Fact: Most waterproof/breathable outerwear is made from highly toxic compounds; many fabrics for tents and clothing are created from petrochemicals; metals for your tent poles, cook kits, and high-tech electronic devices are typically taken from the earth in an unsustainable way. So vote with what you buy and look for brands trying to make a difference.

  • Use a fuel transfer gadget: propane fuel transfer gadgets are inexpensive and a great way of avoiding half-empty canisters from going to waste.
  • Change up your toiletries: avoid those travel-sized toiletry kits; opt for natural products in zero-waste packaging. Ditch pads and tampons and give a menstrual cup, yet give it a go! I’ve been using mine for six years and would never return to those products again. For longer hikes, try pre-cutting a shampoo and soap bar and putting smaller pieces in your resupply boxes to avoid buying in towns.

Fact: every year, 1.5 billion toothpaste tubes are discarded worldwide, and 20 billion pads, tampons, and applicators end up in North American landfills.

  • Give back: we love being outside, so why not support those fighting to conserve, protect and mitigate the human impact? Look for a cause you align with and, if it’s in your possibilities to do so, donate a percentage of your expenses or volunteer your time.

How attainable is it to hike the Pacific Crest Trail waste-free?

It depends on how stubborn you are! Just ask my friends and family; I can be very stubborn when it comes to things close to my heart. Jokes aside, I’d say it most importantly revolves around a paradigm change. If we recognize ourselves as part of the natural world, deeply and inherently interconnected, we realize how our actions affect it. If we make choices, especially as consumers, with this in mind, it becomes easier to do whatever’s in our power to mitigate the impact on the trail and in our everyday life. We can vote with what we buy, saying yes to companies doing things with the planet in mind and punishing unsustainable practices.

I wasn’t perfect, but I see my waste-free hike as a successful endeavor. The goal of my waste-free hike, just like that of a zero-waste lifestyle, was to significantly reduce what would go into landfills and, instead, reincorporate my by-products as much as possible.

Where did I generate waste?

  • Flight. Living near Mexico City, getting to the Southern Terminus by land wasn’t an option.
  • Shoes. The shoes I originally wanted to take with me on the trail were more sustainable than the competition, but they weren’t working for my feet, so I had to buy from other brands. When a pair had worn down and needed a new pair, I didn’t know what to do with them, so I left them in hiker boxes. I even asked in an REI once if they had any recycling programs for shoes to give back my worn pair and avoid going into the landfill. Sadly, they said no.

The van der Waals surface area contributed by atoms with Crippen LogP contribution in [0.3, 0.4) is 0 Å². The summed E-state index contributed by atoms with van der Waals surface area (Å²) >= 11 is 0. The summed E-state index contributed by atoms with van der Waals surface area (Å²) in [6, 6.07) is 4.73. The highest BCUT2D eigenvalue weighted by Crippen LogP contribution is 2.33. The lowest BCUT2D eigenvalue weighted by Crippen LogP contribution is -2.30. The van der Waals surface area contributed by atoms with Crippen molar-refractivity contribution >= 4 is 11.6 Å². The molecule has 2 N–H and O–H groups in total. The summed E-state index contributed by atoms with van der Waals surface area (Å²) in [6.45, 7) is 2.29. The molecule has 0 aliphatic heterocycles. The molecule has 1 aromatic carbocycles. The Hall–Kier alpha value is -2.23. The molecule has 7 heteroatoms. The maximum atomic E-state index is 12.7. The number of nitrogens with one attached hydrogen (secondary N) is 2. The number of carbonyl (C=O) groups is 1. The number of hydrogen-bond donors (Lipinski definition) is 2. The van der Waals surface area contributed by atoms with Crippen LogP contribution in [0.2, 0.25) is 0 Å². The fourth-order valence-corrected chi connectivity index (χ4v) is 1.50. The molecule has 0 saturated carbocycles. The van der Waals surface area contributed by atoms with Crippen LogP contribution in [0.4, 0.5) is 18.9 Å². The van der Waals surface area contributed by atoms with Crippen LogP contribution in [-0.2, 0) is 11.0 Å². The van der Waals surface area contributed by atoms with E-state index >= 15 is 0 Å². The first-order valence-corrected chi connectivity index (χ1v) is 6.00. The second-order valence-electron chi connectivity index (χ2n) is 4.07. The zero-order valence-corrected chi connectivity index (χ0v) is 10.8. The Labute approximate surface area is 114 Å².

• Fuel canisters. Before getting my fuel transfer gadget in Northern California, I bought canisters every week and left my old one with little fuel in hiker boxes. Unfortunately, propane fuel canisters are difficult to recycle, and few towns do so.
  • Shipping. There’s a footprint to shipping gear and boxes across a country, even if it’s done by land (air shipping is much worse).
  • Boxes. My food was almost wholly shipped to me to post offices along the trail. I made sure to use paper tape to seal them and looked for the proper recycling bins to divert them from landfills.
  • Painkillers. I had to buy two bottles of ibuprofen throughout the trip.
  • Food I got from other hikers or found in hiker boxes. Let’s face it; hikers are hungry. Always hungry. After a week of refusing anything packaged in plastic from other hikers, I caved. I never bought any food wrapped in plastic myself, but when I found a bag of dehydrated mangoes, a good stash of granola bars, or a forgotten trail mix in a hiker box, I went for it.

In the end, we can’t do everything, but we can do something. So whenever you feel tempted to choose something for the sake of convenience, remember your actions matter, and know that you have the power to help fix the damage we’ve collectively done.

I’ll close with the words of another zero-waste vegan, Amber Allen, whose Instagram account is an excellent source of inspiration: Be imperfectly vegan. Be imperfectly zero waste. Be imperfectly plastic-free because small conscious changes are better than none at all.